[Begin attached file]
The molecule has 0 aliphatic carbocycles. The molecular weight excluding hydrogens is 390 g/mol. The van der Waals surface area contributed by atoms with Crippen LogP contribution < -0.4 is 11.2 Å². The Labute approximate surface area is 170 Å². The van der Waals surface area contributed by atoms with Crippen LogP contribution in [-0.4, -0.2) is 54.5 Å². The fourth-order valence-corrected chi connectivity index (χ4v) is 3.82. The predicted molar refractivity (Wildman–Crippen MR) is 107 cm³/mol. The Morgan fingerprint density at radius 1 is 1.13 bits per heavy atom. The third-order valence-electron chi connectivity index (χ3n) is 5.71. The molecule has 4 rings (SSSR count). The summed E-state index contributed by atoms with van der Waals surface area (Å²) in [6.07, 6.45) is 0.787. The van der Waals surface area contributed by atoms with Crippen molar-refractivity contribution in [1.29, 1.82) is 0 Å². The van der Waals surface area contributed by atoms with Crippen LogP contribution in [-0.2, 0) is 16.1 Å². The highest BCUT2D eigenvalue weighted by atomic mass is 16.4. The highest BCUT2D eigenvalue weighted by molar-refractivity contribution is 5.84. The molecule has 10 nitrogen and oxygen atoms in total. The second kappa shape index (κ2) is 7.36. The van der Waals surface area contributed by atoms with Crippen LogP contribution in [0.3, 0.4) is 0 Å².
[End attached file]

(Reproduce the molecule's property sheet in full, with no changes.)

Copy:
The molecule has 0 aliphatic carbocycles. The molecular weight excluding hydrogens is 390 g/mol. The van der Waals surface area contributed by atoms with Crippen LogP contribution < -0.4 is 11.2 Å². The Labute approximate surface area is 170 Å². The van der Waals surface area contributed by atoms with Crippen LogP contribution in [-0.4, -0.2) is 54.5 Å². The fourth-order valence-corrected chi connectivity index (χ4v) is 3.82. The predicted molar refractivity (Wildman–Crippen MR) is 107 cm³/mol. The Morgan fingerprint density at radius 1 is 1.13 bits per heavy atom. The third-order valence-electron chi connectivity index (χ3n) is 5.71. The molecule has 4 rings (SSSR count). The summed E-state index contributed by atoms with van der Waals surface area (Å²) in [6.07, 6.45) is 0.787. The van der Waals surface area contributed by atoms with Crippen molar-refractivity contribution in [1.29, 1.82) is 0 Å². The van der Waals surface area contributed by atoms with Crippen LogP contribution in [-0.2, 0) is 16.1 Å². The highest BCUT2D eigenvalue weighted by atomic mass is 16.4. The highest BCUT2D eigenvalue weighted by molar-refractivity contribution is 5.84. The molecule has 10 nitrogen and oxygen atoms in total. The second kappa shape index (κ2) is 7.36. The van der Waals surface area contributed by atoms with Crippen LogP contribution in [0.3, 0.4) is 0 Å².